School of Music gets key upgrade with prestigious All-Steinway School status

Music students at the University of Leeds will become part of a select band later this year when it gains coveted All-Steinway School status.

Leeds will join prestigious international institutions such as New York’s Juilliard School and become the first member of the UK’s Russell Group of universities to use the instruments – favoured by the world’s top pianists – throughout its practice rooms and concert halls.

The University is investing just over £742,000 in 27 pianos designed by Steinway & Sons – a combination of uprights, baby grands and a concert grand, which will arrive at its School of Music in time for Christmas.

The upgraded facilities will enable students across a wide range of courses in the school to practise, perform, compose and record with top quality instruments. Members of the hugely successful Leeds University Union Music Society from across all faculties will also benefit from using the new pianos.

The School of Music has secured a top ten place in the Complete University Guide and is part of the Faculty of Arts, Humanities and Cultures – itself a significant global player with a top 100 position in the respected QS World University subject rankings.

Dr Karen Burland, Head of the School of Music, said: “We are very excited about the opportunities this investment affords the School, its students and staff. We know it will help us continue to attract world-class performers and colleagues. It will also help strengthen our place in the cultural life of the city.”

University Vice-Chancellor Sir Alan Langlands added: “This investment comes at an exciting time for culture on campus and across the city and will help fulfil two of the three key aims of our new Cultural Institute: the widening of cultural engagement and participation, and the enhancement of the skills of our students. It also responds directly to the demand from students for improved practise facilities in the University.

“The bid for Leeds to be European Capital of Culture 2023 is shortly to be submitted by Leeds City Council, and world-class facilities and artistic endeavour across the University are more important than ever.”

Guido Zimmermann, Vice-President and Managing Director for Steinway & Sons Europe, said: “There are few places in the world for students to apply where the majority of the school of music’s pianos are new Steinways. It is highly befitting that the University of Leeds is now amongst the elite few, not only enabling musicians to reach their full potential, but also enriching the student experience of every student with a passion for music.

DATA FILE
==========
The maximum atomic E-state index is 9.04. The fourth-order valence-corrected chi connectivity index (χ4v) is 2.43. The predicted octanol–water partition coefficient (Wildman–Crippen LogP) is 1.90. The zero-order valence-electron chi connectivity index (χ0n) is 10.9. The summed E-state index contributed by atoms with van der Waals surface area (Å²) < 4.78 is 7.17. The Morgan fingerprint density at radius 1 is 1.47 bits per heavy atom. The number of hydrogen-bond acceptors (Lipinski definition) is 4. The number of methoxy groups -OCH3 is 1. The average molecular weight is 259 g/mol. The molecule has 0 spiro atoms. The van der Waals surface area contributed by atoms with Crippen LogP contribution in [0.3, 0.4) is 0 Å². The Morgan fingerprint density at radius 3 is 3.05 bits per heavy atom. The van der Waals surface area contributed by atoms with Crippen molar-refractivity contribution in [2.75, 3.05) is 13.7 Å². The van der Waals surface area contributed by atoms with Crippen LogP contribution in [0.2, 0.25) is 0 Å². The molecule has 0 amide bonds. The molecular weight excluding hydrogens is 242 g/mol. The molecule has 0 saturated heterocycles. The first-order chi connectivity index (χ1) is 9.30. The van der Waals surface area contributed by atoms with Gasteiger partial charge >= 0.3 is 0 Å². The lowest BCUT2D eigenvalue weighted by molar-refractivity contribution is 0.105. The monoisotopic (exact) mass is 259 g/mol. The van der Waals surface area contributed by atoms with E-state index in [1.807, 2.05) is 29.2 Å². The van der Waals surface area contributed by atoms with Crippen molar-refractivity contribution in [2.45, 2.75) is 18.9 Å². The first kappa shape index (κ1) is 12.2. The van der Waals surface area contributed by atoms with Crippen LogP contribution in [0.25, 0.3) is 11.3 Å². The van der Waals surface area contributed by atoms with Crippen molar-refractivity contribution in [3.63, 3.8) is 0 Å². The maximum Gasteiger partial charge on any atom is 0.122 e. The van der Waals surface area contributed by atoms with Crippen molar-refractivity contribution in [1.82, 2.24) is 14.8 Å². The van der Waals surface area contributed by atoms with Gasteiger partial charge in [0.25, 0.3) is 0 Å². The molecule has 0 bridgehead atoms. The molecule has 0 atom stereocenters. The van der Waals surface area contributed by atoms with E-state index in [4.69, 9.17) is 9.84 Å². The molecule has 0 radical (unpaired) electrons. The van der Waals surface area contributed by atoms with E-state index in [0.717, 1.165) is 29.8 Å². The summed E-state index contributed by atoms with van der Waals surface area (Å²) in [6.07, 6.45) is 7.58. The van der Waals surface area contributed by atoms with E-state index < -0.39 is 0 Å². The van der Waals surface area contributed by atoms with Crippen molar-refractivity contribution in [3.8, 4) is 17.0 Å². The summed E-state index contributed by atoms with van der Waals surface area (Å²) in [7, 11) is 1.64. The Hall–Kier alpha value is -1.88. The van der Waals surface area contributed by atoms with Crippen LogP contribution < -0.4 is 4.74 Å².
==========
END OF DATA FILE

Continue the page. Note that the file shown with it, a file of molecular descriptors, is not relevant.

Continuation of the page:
“We are honoured to be accrediting University of Leeds’ School of Music as an All-Steinway School.”

Recognition by Steinway is also expected to enhance the University’s International Concert Series, as well as its long-running relationship with the Leeds International Piano Competition. Steinway & Sons, like the University, is a principal partner of the globally-famous competition, first held in 1963 and hosted and supported by the University from the start.

Twelve previous winners of the triennial piano competition are now Steinway Artists, as are the contest’s Global Ambassador Lang Lang, Joint Artistic Director Paul Lewis and the three pianists featuring in next May’s Leeds Piano Festival.

Mr Lewis said: “We commend the University’s commitment to ensuring its students have the best instruments on which to practise.

“We are now just a year away from the 2018 competition, which will have a stronger than ever international focus with live free-to-view international streaming and first rounds taking place in New York, Berlin and Singapore.

“This will place a spotlight on Leeds – and the University – as never before,” added Liverpool-born Mr Lewis, who is internationally regarded as one of the leading musicians of his generation and was made a CBE for services to music in the Queen’s 90th birthday honours.

Other recent investments at the School of Music include the installation of cinema facilities in its 250-seat Clothworkers’ Centenary Concert Hall, the creation of a Livestream video performance space at the heart of the school’s newly-refurbished Concert Hall Foyer, and investment in a new Apple Mac computer cluster to link composition technology with recently re-developed recording studios.

Staff from the University will travel to Steinway’s factory in Hamburg next month for a factory tour and to select the new pianos.